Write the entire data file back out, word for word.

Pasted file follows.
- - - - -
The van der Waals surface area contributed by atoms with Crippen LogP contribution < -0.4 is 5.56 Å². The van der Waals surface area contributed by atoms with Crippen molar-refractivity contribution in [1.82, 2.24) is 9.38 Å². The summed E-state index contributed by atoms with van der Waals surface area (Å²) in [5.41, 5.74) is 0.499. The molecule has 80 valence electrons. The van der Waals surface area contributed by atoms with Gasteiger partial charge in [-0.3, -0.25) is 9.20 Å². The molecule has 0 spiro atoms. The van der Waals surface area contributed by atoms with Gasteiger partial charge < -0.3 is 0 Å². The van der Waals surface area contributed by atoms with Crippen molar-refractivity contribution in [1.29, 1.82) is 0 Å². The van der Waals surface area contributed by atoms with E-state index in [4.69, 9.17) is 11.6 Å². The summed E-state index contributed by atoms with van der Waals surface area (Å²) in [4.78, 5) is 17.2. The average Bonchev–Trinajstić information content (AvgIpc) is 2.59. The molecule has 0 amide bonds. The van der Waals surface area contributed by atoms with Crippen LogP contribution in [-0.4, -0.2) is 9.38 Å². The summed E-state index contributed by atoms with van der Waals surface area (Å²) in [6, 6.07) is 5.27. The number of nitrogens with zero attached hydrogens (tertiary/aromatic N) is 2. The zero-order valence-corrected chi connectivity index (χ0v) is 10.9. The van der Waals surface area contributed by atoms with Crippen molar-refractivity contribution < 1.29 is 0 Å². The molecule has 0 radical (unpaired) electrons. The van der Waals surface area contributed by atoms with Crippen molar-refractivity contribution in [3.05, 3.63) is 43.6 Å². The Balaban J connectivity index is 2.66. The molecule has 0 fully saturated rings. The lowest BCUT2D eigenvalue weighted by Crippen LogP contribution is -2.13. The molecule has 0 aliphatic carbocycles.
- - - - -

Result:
The van der Waals surface area contributed by atoms with Crippen LogP contribution < -0.4 is 5.56 Å². The van der Waals surface area contributed by atoms with Crippen molar-refractivity contribution in [1.82, 2.24) is 9.38 Å². The summed E-state index contributed by atoms with van der Waals surface area (Å²) in [5.41, 5.74) is 0.499. The molecule has 80 valence electrons. The van der Waals surface area contributed by atoms with Gasteiger partial charge in [-0.3, -0.25) is 9.20 Å². The molecule has 0 spiro atoms. The van der Waals surface area contributed by atoms with Gasteiger partial charge < -0.3 is 0 Å². The van der Waals surface area contributed by atoms with Crippen molar-refractivity contribution in [1.29, 1.82) is 0 Å². The van der Waals surface area contributed by atoms with E-state index in [4.69, 9.17) is 11.6 Å². The summed E-state index contributed by atoms with van der Waals surface area (Å²) in [4.78, 5) is 17.2. The average Bonchev–Trinajstić information content (AvgIpc) is 2.59. The molecule has 0 amide bonds. The van der Waals surface area contributed by atoms with Crippen LogP contribution in [-0.4, -0.2) is 9.38 Å². The summed E-state index contributed by atoms with van der Waals surface area (Å²) in [6, 6.07) is 5.27. The number of nitrogens with zero attached hydrogens (tertiary/aromatic N) is 2. The zero-order valence-corrected chi connectivity index (χ0v) is 10.9. The van der Waals surface area contributed by atoms with Crippen molar-refractivity contribution < 1.29 is 0 Å². The molecule has 0 radical (unpaired) electrons. The van der Waals surface area contributed by atoms with Crippen molar-refractivity contribution in [3.05, 3.63) is 43.6 Å². The Balaban J connectivity index is 2.66. The molecule has 0 fully saturated rings. The lowest BCUT2D eigenvalue weighted by Crippen LogP contribution is -2.13. The molecule has 0 aliphatic carbocycles.